Aside from the tourism and hospitality industries, sports also paused for a bit when the pandemic started. While games have resumed in many parts of the world, the atmosphere isn’t the same since fans stay home to avoid catching the virus.
So, athletes are playing in stadiums that were once filled with rabid fans cheering for their teams. Despite this, sports leagues restarted games, albeit with shorter schedules. Moreover, these leagues made use of technology to ensure they remain connected with their fans.
Here are some ways teams used technology to their advantage
The National Basketball Association (NBA) proved that the sports bubble allows teams to continue playing with minimal chances of transmission. Teams that participated in the games were housed in Walt Disney World Complex in Florida and the 2019-2020 season ended without anyone getting sick of the virus since July.
Similarly, the National Women’s Soccer League (NWSL) also showed that a sports bubble works. The league wrapped up its Challenge Cup in Utah with a huge increase in its viewership. The league saw over 383,000 fans watching each game in the tournament.
The NWSL also saw coverage by traditional media go up by 55 percent. Social platform mentions of the league also went up by 152 percent. These figures may still go up if the league uses digital and social media marketing strategies to reach more audiences in the North American and European markets.
The use of these channels is also practical since most of the fans were already online and followed their favorite sports teams through Facebook, Twitter, and Instagram.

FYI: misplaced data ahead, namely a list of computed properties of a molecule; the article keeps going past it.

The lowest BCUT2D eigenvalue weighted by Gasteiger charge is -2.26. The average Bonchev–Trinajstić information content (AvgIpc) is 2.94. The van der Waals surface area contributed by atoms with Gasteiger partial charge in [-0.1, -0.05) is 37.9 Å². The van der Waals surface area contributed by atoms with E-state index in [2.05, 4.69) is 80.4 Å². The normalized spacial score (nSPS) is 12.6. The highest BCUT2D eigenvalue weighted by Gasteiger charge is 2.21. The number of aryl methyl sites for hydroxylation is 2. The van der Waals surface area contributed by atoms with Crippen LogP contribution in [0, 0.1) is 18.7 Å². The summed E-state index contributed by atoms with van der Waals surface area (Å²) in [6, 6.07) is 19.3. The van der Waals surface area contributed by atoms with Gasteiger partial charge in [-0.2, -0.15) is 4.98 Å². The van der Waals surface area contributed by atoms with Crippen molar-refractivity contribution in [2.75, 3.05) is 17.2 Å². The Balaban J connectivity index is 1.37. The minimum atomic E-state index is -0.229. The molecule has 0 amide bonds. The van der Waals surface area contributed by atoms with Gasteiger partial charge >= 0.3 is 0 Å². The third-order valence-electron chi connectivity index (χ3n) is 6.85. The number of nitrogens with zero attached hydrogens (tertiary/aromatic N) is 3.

Recreating the festive atmosphere when games are played in sports stadiums is challenging during a pandemic. Since fans aren’t allowed to watch the games in person, it was not easy to hear the crowd roaring after scoring a goal.
But this wasn’t much of a problem in Japan as an innovation allowed fans to let their teams hear them cheer even though they were staying at home. A free app allowed fans to broadcast pre-set cheers using their smartphones. Strategically-positioned speakers were placed around the stadium and broadcast the remote applause of the fans.
The June 13 J-League match between Jubilo Iwata and Azul Claro saw nearly 70,000 fans sending 1.9 million taps of pre-set sounds at the stadium. The app produced by Yamaha Corporation was stable enough to handle a large number of fans. Since then, the app
The Australian Rugby League saw cardboard cutouts of fans placed on the seats in the stadium. Similarly, baseball matches in South Korea had mannequins in attendance. These were low-tech yet creative ways of putting fans in the stadium.
But AGF Aarhus, a Danish football club, made it possible for fans to “watch” the games live. Instead of using cardboard cutouts and mannequins, the team used a videoconferencing platform to make the fans seem present at the stadium.
The team beamed images of the fans watching from home into huge screens in the stadium. It showed the players and the team that they still had a good base of fans supporting them. Fans wore the team colors while watching the games. They were seen cheering for their team while sitting in their living room.
Similarly, the NBA also brought 300 fans into its bubble to watch the games. The league worked with Microsoft to give fans a virtual seat inside the stadium. The fans were broadcast on LED screens placed around the arena.
Aside from watching the games, the fans could also cheer for their teams through the “Tap to Cheer” button on the Microsoft Teams app.
The pandemic may have been a challenging situation for the sports industry. But technology bridged the gap and allowed sports teams to connect with their fans.